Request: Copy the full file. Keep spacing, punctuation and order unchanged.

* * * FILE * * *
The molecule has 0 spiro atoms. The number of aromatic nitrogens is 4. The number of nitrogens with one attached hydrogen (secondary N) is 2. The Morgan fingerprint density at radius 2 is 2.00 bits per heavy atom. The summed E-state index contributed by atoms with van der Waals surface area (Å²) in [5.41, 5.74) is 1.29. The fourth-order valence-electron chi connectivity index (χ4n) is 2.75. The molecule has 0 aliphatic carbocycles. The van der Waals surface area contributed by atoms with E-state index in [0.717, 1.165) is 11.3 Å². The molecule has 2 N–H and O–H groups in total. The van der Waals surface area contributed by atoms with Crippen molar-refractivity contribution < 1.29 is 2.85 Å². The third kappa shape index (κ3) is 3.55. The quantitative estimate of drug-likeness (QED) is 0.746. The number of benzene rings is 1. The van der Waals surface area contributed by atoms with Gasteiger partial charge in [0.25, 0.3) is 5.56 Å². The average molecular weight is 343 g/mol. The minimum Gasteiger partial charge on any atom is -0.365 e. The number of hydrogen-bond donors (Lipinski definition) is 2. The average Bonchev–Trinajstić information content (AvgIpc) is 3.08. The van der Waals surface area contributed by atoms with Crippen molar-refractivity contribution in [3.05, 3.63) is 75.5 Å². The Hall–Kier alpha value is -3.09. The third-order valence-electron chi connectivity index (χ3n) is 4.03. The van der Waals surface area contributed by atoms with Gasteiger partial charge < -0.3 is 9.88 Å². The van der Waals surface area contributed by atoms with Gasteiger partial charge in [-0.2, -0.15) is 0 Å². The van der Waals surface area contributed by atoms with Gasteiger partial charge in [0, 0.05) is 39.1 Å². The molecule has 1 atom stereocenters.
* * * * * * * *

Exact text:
The molecule has 0 spiro atoms. The number of aromatic nitrogens is 4. The number of nitrogens with one attached hydrogen (secondary N) is 2. The Morgan fingerprint density at radius 2 is 2.00 bits per heavy atom. The summed E-state index contributed by atoms with van der Waals surface area (Å²) in [5.41, 5.74) is 1.29. The fourth-order valence-electron chi connectivity index (χ4n) is 2.75. The molecule has 0 aliphatic carbocycles. The van der Waals surface area contributed by atoms with E-state index in [0.717, 1.165) is 11.3 Å². The molecule has 2 N–H and O–H groups in total. The van der Waals surface area contributed by atoms with Crippen molar-refractivity contribution < 1.29 is 2.85 Å². The third kappa shape index (κ3) is 3.55. The quantitative estimate of drug-likeness (QED) is 0.746. The number of benzene rings is 1. The van der Waals surface area contributed by atoms with Gasteiger partial charge in [0.25, 0.3) is 5.56 Å². The average molecular weight is 343 g/mol. The minimum Gasteiger partial charge on any atom is -0.365 e. The number of hydrogen-bond donors (Lipinski definition) is 2. The average Bonchev–Trinajstić information content (AvgIpc) is 3.08. The van der Waals surface area contributed by atoms with Crippen molar-refractivity contribution in [3.05, 3.63) is 75.5 Å². The Hall–Kier alpha value is -3.09. The third-order valence-electron chi connectivity index (χ3n) is 4.03. The van der Waals surface area contributed by atoms with Gasteiger partial charge < -0.3 is 9.88 Å². The van der Waals surface area contributed by atoms with Gasteiger partial charge in [-0.2, -0.15) is 0 Å². The van der Waals surface area contributed by atoms with Gasteiger partial charge in [0, 0.05) is 39.1 Å². The molecule has 1 atom stereocenters.